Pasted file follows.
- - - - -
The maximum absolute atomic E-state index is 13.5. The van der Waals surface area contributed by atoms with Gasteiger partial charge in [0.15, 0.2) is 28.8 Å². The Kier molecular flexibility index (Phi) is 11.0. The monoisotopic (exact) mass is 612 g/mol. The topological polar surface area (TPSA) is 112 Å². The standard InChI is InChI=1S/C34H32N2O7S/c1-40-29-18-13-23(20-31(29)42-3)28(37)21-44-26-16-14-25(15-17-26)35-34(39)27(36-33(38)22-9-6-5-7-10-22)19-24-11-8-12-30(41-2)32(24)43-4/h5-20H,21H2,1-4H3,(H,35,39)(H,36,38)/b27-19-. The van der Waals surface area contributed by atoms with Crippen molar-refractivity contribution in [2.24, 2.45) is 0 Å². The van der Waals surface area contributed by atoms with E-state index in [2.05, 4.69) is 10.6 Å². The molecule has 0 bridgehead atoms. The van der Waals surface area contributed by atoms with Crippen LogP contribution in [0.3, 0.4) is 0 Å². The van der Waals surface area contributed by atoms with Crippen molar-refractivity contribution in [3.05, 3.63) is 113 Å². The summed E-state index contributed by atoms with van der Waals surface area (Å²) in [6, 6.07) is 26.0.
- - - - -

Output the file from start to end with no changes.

The maximum absolute atomic E-state index is 13.5. The van der Waals surface area contributed by atoms with Gasteiger partial charge in [0.15, 0.2) is 28.8 Å². The Kier molecular flexibility index (Phi) is 11.0. The monoisotopic (exact) mass is 612 g/mol. The topological polar surface area (TPSA) is 112 Å². The standard InChI is InChI=1S/C34H32N2O7S/c1-40-29-18-13-23(20-31(29)42-3)28(37)21-44-26-16-14-25(15-17-26)35-34(39)27(36-33(38)22-9-6-5-7-10-22)19-24-11-8-12-30(41-2)32(24)43-4/h5-20H,21H2,1-4H3,(H,35,39)(H,36,38)/b27-19-. The van der Waals surface area contributed by atoms with Crippen molar-refractivity contribution in [2.24, 2.45) is 0 Å². The van der Waals surface area contributed by atoms with E-state index in [2.05, 4.69) is 10.6 Å². The molecule has 0 bridgehead atoms. The van der Waals surface area contributed by atoms with Crippen LogP contribution in [0.3, 0.4) is 0 Å². The van der Waals surface area contributed by atoms with Crippen molar-refractivity contribution in [3.05, 3.63) is 113 Å². The summed E-state index contributed by atoms with van der Waals surface area (Å²) in [6, 6.07) is 26.0.